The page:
The team of four filed into the boardroom on the 34th floor of the Pepper Hamilton law firm's Philadelphia office on the night of Nov. 29.
Their competition, another team of rising advertising stars working on a campaign for Philadelphia's prospective Major League Soccer franchise, was already there.
At the end of the long mahogany table sat four people they had to win over, seasoned professionals in the business world, one of whom was an executive with Major League Soccer. After taking in each PowerPoint presentation, and drilling the advertisers on their plans, the four professionals needed only five minutes to confer before picking the winning team, West Chester University.
This scene that played out downtown two weeks ago was not of two professional advertising agencies battling over a new client, but the culmination of a project for two groups of college students taking intro to advertising classes, one from West Chester, the other from Villanova. Their competition in the boardroom earned all of the students, but particularly the ones from West Chester, the utmost respect of their judges.
"I was blown away," said Nick Sakiewicz, one of the founders of Major League Soccer who is now working to bring a team to Philadelphia. "They were as thorough and researched as I've seen from any ad agency."
The advertising showdown was organized by two friends, Ed Lordan at West Chester and Joe Tamney at Villanova, who teach advertising. This is the second time the schools have battled in the boardroom for a hypothetical client, and both times the team from West Chester has won the bid.
"We try and make the situation as realistic as possible," said Lordan, associate professor of communication studies. "This is not an environment that the average 20- and 21-year old is used to . . .. They get the pressure of a real pitch. They dress up for it, plan for it, and feel like they're working in the real world."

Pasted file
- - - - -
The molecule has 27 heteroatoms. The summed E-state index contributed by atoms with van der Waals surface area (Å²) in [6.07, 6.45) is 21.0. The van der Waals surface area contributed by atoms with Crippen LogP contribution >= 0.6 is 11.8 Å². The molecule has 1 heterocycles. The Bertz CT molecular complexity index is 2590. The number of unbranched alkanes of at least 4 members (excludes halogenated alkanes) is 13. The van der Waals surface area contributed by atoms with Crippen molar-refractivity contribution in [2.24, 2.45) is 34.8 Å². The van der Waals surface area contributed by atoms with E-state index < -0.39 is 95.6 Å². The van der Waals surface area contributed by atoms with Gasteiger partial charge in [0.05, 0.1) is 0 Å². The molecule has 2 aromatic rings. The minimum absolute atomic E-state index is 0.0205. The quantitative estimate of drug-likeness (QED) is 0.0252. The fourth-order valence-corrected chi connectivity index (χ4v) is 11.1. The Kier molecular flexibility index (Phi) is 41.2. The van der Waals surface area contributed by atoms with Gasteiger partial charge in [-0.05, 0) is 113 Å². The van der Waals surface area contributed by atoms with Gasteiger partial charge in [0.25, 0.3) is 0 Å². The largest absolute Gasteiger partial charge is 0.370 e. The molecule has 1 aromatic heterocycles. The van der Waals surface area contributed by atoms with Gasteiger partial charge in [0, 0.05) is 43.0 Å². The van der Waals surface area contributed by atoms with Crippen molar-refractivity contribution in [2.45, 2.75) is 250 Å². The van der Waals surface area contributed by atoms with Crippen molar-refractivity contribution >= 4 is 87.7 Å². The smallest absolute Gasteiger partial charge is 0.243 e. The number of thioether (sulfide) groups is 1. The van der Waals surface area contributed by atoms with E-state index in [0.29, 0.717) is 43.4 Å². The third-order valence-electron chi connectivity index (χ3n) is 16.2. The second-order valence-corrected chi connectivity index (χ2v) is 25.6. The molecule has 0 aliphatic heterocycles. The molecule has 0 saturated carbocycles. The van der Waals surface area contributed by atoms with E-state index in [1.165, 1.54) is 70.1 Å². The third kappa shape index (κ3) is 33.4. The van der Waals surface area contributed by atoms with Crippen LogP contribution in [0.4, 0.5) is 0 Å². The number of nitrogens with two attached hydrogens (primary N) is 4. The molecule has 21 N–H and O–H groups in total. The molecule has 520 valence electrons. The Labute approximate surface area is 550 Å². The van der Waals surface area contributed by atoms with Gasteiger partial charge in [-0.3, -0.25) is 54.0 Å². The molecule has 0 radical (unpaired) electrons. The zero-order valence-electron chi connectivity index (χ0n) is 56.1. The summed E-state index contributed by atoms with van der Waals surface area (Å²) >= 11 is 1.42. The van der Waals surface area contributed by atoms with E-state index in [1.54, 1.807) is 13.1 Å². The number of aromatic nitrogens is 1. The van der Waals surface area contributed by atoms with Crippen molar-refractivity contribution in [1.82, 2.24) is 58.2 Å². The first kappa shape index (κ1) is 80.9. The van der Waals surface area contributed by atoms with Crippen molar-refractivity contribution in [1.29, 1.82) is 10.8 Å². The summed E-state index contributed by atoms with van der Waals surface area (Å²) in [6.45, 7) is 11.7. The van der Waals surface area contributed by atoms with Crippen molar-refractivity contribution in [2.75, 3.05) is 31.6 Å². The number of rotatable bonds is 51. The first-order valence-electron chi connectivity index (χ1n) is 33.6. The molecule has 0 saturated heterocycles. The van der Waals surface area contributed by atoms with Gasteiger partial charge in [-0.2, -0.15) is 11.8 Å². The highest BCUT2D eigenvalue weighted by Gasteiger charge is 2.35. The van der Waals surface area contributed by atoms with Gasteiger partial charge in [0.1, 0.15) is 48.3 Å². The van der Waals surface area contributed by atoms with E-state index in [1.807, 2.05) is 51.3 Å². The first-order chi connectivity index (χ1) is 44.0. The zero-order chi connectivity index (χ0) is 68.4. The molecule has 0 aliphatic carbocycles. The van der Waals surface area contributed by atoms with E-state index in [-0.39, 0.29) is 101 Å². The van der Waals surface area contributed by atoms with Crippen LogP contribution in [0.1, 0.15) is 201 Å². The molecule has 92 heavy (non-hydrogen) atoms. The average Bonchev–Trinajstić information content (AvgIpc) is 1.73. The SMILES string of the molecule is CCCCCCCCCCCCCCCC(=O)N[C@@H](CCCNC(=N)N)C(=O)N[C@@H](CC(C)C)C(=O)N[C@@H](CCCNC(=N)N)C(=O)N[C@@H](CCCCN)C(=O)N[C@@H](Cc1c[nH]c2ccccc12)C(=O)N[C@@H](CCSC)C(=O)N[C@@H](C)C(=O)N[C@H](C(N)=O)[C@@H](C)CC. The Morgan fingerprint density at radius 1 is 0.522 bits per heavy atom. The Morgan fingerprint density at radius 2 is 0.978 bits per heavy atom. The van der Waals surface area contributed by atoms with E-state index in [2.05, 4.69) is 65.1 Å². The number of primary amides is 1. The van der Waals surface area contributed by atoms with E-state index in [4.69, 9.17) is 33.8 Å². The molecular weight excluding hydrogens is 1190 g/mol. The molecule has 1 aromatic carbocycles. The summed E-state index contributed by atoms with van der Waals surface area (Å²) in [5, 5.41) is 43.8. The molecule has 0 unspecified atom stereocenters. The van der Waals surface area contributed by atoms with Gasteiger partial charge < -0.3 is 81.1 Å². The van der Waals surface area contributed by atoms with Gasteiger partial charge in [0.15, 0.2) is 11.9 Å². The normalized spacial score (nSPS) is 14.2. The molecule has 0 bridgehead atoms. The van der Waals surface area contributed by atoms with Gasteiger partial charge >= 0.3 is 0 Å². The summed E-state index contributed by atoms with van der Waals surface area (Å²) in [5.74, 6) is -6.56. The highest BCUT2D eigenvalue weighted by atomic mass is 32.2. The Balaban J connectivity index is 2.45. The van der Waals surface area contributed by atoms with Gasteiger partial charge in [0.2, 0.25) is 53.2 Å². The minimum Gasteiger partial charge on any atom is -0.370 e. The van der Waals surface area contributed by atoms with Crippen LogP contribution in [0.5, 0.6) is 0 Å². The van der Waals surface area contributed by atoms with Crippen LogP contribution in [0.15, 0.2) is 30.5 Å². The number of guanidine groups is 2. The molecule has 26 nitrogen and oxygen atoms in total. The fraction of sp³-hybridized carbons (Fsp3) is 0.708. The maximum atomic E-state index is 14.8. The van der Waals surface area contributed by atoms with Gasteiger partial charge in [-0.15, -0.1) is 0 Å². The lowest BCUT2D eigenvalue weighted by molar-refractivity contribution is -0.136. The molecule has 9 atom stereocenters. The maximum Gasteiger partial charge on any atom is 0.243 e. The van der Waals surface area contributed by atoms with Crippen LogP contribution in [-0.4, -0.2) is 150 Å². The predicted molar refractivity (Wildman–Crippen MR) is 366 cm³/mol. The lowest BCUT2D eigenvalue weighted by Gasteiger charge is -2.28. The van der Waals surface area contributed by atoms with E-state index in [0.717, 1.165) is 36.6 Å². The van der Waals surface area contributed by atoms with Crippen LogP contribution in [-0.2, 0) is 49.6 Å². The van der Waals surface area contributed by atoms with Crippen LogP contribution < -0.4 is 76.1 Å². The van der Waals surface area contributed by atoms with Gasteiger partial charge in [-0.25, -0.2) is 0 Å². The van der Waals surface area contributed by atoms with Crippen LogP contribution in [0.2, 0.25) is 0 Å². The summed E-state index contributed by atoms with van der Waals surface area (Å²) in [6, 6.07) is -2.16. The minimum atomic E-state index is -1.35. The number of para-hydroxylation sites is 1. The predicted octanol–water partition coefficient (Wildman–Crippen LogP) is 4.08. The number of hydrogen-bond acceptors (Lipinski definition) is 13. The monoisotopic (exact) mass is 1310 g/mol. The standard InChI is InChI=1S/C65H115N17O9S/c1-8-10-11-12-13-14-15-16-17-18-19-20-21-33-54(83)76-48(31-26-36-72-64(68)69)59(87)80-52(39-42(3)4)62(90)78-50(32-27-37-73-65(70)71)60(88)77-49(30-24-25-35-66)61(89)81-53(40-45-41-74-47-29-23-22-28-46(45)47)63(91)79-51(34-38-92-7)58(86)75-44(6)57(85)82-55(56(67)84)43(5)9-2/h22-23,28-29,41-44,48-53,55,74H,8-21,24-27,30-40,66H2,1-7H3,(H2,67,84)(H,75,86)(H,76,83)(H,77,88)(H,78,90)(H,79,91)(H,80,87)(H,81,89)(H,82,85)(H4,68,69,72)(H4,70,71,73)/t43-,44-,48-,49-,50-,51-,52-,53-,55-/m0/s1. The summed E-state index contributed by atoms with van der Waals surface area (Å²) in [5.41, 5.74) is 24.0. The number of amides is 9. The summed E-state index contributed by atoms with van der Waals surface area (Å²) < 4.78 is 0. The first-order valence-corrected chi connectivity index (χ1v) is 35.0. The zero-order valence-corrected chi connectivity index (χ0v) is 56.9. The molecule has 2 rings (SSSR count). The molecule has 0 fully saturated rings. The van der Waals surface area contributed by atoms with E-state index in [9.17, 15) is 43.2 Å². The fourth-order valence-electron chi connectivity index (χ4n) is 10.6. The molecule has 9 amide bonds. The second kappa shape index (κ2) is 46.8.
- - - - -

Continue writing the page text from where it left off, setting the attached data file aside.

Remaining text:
Lordan uses competition within his class to motivate the students, pitting groups against one another. For the clash with 'Nova he chose four of his best students, a team he knew would rise to the challenge.
"I definitely think competing against another school, especially such a well-known school as Villanova, made us a little more competitive, and gave us more of an edge to beat them," said Erin McKiernan, 21, a senior majoring in communication studies.
Each group had to come up with a name for the soccer team, and craft an advertising campaign to introduce the Philadelphia region to Major League Soccer. The West Chester students looked to the city's history for inspiration, settling on the Philadelphia Freedom, or the Free.
"We really wanted to encompass the history of Philadelphia in the name, but also make it catchy and memorable," said Jamie Callahan, 21, a junior communications studies major.
The simple and catchy ad campaign linked to the name? "Free the fan in you." Complete with multiplatform advertising, including billboards on I-95 and the Schuylkill Expressway, and ads in magazines, newspapers, on the radio and over the Internet, West Chester's presentation easily set itself apart from its competition.
For their efforts, Callahan and McKiernan and classmates Joe Kelly and Janine Fulginiti will have their names etched on the N.W. Ayer trophy, the pseudo-Stanley Cup that Lordan and Tamney created for the competition and named after America's first ad agency, based in Philadelphia.
"We just felt that West Chester's final product was the best representation of the research that they did," said Sakiewicz, who is also president of sports promoter AEG New York.
"They interviewed other Major League Soccer teams, they understood the budgets, they understood that there's a real soccer market," he said. "They discovered that there was a real viable soccer market that consumes soccer products, and they tailored their advertising and their marketing campaign to that."
Sakiewicz was so impressed with the students that he implored them to look him up after they graduate.
"I'd give those guys [job] interviews any day of the week," he said.